Rachlinski explained that there are two types of voting — rationally and intuitively. “Whereas rational voting seems to override unconscious bias, intuitive voting is usually in line with it,” he said.
Overworked husbands push their wives out of the workforce, according to a study by Youngjoo Cha, a graduate student in Cornell’s department of sociology.
The study, presented Aug. 1st during a meeting of the American Sociological Association in Boston, was based on data from the 1996 Survey of Income and Program Participation, a longitudinal study managed by the U.S. Census Bureau. It was funded by a research grant from the Bronfenbrenner Life Course Center.
The voter registration tables provided by the Cornell Democrats and College Republicans are a familiar sight to most Cornellians, and many feel that students helping other students “get out the vote” is a positive service to the campus community. But when out-of-state students register to vote in Tompkins County, are they potentially diminishing their political power? Are they affecting campaign strategies and election outcomes?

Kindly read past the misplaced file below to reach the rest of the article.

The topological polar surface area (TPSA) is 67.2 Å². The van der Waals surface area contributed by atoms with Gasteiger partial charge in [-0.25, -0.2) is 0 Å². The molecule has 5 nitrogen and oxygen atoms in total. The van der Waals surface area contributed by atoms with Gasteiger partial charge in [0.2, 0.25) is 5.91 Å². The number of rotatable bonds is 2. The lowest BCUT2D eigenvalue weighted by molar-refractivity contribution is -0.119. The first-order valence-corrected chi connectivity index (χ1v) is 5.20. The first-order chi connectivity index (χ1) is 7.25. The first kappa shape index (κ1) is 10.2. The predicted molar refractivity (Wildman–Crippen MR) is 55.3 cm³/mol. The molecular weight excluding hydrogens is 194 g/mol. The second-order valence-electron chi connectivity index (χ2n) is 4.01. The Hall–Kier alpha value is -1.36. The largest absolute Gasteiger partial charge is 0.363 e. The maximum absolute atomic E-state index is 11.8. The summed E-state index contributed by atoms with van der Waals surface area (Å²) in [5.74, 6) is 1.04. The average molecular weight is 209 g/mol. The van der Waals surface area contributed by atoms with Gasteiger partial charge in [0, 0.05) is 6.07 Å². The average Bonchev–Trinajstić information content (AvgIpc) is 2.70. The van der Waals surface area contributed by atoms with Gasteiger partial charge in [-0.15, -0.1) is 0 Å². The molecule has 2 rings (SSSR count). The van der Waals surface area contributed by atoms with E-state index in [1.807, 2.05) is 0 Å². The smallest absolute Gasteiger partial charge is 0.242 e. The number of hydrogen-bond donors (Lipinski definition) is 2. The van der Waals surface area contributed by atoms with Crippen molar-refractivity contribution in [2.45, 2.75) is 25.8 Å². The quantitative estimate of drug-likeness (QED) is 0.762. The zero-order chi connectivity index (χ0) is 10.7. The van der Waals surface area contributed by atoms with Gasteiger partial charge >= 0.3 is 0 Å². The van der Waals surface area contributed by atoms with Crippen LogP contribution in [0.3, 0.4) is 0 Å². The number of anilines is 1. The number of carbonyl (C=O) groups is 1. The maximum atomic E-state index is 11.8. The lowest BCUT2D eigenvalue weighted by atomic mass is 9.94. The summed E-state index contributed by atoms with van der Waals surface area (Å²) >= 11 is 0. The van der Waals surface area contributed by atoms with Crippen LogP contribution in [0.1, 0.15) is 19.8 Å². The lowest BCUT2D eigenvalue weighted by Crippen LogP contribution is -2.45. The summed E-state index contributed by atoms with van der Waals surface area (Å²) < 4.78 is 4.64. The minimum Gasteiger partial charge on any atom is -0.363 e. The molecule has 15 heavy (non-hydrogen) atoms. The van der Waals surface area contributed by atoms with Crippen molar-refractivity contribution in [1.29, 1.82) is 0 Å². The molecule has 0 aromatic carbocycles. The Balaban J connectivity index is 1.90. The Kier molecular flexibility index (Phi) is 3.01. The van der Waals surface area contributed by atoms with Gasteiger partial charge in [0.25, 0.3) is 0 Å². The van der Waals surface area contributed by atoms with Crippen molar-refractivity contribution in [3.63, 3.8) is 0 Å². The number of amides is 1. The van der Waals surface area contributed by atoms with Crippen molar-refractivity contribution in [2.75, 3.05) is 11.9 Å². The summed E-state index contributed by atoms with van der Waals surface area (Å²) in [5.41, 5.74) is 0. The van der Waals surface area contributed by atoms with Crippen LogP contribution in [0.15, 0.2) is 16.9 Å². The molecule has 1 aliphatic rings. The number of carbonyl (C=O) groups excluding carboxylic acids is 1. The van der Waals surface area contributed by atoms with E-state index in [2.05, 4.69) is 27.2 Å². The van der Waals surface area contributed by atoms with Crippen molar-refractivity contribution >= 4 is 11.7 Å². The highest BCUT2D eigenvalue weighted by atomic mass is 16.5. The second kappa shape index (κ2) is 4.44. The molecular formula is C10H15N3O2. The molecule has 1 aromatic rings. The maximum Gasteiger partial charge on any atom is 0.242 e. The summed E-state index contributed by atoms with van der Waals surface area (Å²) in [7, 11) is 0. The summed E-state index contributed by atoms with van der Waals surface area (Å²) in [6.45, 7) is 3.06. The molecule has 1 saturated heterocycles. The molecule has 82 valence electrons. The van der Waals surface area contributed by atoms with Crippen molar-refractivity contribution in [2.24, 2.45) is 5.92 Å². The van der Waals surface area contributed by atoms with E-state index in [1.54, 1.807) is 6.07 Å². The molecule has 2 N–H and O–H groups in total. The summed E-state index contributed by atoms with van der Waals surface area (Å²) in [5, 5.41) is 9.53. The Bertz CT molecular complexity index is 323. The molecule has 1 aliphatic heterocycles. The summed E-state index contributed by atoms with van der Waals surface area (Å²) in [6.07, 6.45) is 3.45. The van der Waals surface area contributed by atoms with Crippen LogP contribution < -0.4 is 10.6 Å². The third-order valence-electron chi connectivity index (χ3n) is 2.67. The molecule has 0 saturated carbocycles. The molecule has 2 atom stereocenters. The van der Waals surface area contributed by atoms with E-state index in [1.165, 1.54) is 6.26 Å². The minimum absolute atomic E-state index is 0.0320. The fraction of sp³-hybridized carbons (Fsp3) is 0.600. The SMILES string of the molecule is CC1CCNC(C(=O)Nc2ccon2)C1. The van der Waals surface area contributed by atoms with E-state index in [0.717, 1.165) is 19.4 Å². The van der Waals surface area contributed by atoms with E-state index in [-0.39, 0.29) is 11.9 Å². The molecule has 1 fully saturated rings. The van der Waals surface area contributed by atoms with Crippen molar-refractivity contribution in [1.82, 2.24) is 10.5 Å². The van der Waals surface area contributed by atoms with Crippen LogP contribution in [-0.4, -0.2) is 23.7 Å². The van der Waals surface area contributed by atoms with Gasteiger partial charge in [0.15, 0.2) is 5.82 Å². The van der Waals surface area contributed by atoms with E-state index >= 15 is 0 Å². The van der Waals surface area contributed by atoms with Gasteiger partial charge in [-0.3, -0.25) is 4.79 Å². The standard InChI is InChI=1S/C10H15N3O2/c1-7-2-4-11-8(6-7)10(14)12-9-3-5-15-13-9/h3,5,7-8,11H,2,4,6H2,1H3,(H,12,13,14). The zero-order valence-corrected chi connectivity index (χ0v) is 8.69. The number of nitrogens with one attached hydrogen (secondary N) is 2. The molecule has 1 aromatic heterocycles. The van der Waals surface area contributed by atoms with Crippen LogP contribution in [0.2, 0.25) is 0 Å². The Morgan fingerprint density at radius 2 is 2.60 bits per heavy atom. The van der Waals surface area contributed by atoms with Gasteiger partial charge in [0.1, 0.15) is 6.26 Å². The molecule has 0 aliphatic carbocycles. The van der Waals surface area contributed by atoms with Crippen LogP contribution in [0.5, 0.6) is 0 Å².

Elizabeth W. Kree, co-commissioner of the Tompkins County Board of Elections, explained that New York State law has given college students the right to register to vote using their college addresses since the mid-1980s. However, to the politically active on campus, the decision of out-of-staters to vote in-state has a strategic motive.
The Collegetown Neighborhood Council met yesterday afternoon in the basement of St. Luke’s to discuss an increase in the number of noise and open container violations recently issued by the Ithaca Police Department in Collegetown.
Neighborhood Council co-chairs Gary Stewart, deputy director of Cornell’s Office of Community Relations, and Mary Tomlan (D-3rd Ward) led the meeting. 15 other people attended, including representatives of the Ithaca and Cornell police departments, Collegetown landlords and concerned Cornell students.
The first issue tackled was whether or not there had actually been an increase in the number of noise and open container tickets issued.